11 Things I Learned From Writing Slim Thug's Blog - GangStarr Girl : GangStarr Girl

11 Things I Learned From Writing Slim Thug’s Blog

[ 12 ] June 12, 2010 |

Of all the pieces I’ve written and short documentaries I’ve put together, this, a piece that I technically didn’t even write is what really got my name out (smh). Some of my best work includes interviews with overlooked and underrated femcees, talk about black women dealing with eating disorders, funny stories about how I run away from men trying to holla, video celebrations of Queen Latifah and Mary J Blige (for reaching milestone numbers with classic albums), but no one cared about that stuff. However, this, an as told to story with Slim Thug where he expressed his ignorant opinion that generalized black women is what gets my name out. Wow (and ouch).

I’ve been doing a lot of thinking. Here are 11 things I learned from the incident.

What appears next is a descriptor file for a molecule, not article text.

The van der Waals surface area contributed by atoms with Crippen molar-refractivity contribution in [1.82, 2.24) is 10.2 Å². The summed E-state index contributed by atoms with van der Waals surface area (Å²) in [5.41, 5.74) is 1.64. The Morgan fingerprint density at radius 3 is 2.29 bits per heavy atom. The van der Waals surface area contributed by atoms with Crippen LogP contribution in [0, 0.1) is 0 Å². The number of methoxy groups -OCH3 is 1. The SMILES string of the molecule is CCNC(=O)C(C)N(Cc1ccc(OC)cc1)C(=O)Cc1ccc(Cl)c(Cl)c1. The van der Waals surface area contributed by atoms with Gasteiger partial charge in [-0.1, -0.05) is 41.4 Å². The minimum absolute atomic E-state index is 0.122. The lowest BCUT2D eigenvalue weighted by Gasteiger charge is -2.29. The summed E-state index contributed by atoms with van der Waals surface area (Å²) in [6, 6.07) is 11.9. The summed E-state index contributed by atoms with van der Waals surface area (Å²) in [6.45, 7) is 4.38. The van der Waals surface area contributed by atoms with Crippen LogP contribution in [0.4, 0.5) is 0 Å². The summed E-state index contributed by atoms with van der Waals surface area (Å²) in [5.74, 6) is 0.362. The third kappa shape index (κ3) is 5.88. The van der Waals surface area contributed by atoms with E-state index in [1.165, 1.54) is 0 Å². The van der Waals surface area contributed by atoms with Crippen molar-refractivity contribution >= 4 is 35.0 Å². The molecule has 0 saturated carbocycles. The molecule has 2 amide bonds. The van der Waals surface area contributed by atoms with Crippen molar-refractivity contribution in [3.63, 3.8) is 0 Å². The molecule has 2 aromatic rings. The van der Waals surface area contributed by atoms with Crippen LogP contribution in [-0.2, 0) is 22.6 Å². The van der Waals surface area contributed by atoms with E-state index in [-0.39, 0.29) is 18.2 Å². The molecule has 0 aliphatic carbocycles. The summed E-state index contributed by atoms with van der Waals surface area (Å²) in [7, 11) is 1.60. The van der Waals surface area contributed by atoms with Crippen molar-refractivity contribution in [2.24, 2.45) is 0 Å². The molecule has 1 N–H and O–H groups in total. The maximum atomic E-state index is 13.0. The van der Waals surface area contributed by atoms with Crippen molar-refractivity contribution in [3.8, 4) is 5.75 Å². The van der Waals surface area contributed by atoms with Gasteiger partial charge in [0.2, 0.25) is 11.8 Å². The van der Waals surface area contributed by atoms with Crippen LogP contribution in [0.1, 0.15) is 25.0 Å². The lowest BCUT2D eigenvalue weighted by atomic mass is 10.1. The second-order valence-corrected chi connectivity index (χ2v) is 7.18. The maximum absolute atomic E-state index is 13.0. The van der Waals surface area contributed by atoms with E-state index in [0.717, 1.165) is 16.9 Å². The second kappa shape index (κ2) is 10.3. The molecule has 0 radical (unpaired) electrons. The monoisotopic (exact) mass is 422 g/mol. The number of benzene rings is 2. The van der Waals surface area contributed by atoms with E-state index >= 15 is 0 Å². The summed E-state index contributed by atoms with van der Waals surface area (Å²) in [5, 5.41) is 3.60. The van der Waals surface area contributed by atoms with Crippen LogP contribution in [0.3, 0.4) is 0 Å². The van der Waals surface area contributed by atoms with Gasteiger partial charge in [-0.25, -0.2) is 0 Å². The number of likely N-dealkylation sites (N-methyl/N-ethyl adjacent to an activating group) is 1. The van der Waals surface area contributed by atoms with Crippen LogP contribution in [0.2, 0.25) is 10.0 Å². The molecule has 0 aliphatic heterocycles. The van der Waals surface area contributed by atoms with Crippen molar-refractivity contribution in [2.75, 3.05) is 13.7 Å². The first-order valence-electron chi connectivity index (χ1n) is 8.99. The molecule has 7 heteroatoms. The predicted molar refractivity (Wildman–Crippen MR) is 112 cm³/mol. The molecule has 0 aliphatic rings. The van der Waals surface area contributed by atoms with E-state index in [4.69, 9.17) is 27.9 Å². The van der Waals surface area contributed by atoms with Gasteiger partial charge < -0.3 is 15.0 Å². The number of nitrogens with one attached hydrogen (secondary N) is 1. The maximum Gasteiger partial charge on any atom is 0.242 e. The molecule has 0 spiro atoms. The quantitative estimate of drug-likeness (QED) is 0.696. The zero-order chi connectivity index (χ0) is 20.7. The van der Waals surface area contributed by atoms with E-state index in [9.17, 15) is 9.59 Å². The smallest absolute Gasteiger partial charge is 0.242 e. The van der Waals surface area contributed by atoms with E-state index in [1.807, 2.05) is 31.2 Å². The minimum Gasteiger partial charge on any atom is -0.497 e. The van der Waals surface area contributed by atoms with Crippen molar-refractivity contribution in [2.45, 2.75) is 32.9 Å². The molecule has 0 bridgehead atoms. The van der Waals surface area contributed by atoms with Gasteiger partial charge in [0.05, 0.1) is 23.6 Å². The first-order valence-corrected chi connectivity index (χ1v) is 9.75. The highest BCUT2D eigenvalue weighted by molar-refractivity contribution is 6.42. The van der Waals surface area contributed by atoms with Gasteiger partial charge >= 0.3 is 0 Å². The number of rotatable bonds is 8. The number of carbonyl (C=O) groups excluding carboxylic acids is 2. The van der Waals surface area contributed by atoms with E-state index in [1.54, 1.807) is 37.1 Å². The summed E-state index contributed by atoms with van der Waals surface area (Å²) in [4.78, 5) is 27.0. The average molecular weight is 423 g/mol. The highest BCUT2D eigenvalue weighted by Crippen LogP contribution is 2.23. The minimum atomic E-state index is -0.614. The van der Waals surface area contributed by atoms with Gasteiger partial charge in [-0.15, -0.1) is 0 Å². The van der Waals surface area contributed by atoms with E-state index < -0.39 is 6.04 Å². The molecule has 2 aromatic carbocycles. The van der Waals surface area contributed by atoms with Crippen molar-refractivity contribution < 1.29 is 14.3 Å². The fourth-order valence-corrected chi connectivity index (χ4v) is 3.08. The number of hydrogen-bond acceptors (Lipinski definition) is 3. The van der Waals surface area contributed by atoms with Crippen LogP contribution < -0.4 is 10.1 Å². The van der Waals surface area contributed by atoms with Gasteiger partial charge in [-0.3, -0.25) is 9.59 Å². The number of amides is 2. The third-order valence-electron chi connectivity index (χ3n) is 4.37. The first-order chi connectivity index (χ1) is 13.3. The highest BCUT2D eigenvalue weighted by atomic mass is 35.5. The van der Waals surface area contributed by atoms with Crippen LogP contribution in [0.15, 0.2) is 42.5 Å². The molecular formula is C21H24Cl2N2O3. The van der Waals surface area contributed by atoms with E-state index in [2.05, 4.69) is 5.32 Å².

1. Celebrities don’t back up the dumb shit they say if it backfires. The mantra is, if all else fails, blame the media. I have been working for magazines, websites and newspapers for over five years (more if you count college). I’ve seen people’s quotes completely rearranged at some “reputable” establishments and sadly, now that the Internet reigns supreme, it happens a lot more than it should. HOWEVER, it doesn’t happen as much as you think. But you know what happens a lot? Celebrities, especially rappers (no offense if you are a rapper, but it’s more often true than not), say dumb shit. If they don’t get a favorable response, the easy scapegoat is the media because it’s what most people will believe. Slim Thug’s comments were taken out of context thanks to blogs that took bits and pieces of what he said and sensationalized so that their websites can get hits, but he played himself by saying–in an interview with Big Tigga–that I didn’t include everything he said, insinuating that the stuff I left out some how drastically changed his words. Trust me, it didn’t. And yes, I did leave stuff out because, one, we talked about various things and two, that’s what happens when you edit–you trim the fat and get to the meat. If you don’t understand that process then shut the fuck up! Again, there was nothing left out that would have made anything he said sound less misguided. This is why I’m glad Vibe posted the original audio at his request. (But how many people are really going to listen, smh?) The only thing that will be different is that you can hear him speaking as opposed to reading a toneless piece. Other than that, same stuff.